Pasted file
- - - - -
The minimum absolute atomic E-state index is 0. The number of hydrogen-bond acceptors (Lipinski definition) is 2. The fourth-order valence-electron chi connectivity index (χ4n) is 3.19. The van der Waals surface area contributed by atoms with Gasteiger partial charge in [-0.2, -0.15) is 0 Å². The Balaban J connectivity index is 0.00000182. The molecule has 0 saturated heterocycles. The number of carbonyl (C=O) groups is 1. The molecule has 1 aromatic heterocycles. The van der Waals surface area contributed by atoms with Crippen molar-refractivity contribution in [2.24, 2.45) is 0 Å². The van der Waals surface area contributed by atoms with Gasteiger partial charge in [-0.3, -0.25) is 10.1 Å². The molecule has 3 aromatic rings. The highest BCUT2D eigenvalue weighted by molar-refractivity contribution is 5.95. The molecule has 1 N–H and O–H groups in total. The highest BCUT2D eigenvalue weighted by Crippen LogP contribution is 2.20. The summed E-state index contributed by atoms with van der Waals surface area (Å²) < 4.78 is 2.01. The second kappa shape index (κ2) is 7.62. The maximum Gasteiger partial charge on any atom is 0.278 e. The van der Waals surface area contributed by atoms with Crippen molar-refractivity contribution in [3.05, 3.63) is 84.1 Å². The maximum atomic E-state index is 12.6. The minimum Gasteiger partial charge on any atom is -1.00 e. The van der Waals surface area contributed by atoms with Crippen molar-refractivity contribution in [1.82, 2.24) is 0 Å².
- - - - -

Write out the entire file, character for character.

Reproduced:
The minimum absolute atomic E-state index is 0. The number of hydrogen-bond acceptors (Lipinski definition) is 2. The fourth-order valence-electron chi connectivity index (χ4n) is 3.19. The van der Waals surface area contributed by atoms with Gasteiger partial charge in [-0.2, -0.15) is 0 Å². The Balaban J connectivity index is 0.00000182. The molecule has 0 saturated heterocycles. The number of carbonyl (C=O) groups is 1. The molecule has 1 aromatic heterocycles. The van der Waals surface area contributed by atoms with Crippen molar-refractivity contribution in [2.24, 2.45) is 0 Å². The van der Waals surface area contributed by atoms with Gasteiger partial charge in [-0.3, -0.25) is 10.1 Å². The molecule has 3 aromatic rings. The highest BCUT2D eigenvalue weighted by molar-refractivity contribution is 5.95. The molecule has 1 N–H and O–H groups in total. The highest BCUT2D eigenvalue weighted by Crippen LogP contribution is 2.20. The summed E-state index contributed by atoms with van der Waals surface area (Å²) < 4.78 is 2.01. The second kappa shape index (κ2) is 7.62. The maximum Gasteiger partial charge on any atom is 0.278 e. The van der Waals surface area contributed by atoms with Crippen molar-refractivity contribution in [3.05, 3.63) is 84.1 Å². The maximum atomic E-state index is 12.6. The minimum Gasteiger partial charge on any atom is -1.00 e. The van der Waals surface area contributed by atoms with Crippen molar-refractivity contribution in [1.82, 2.24) is 0 Å².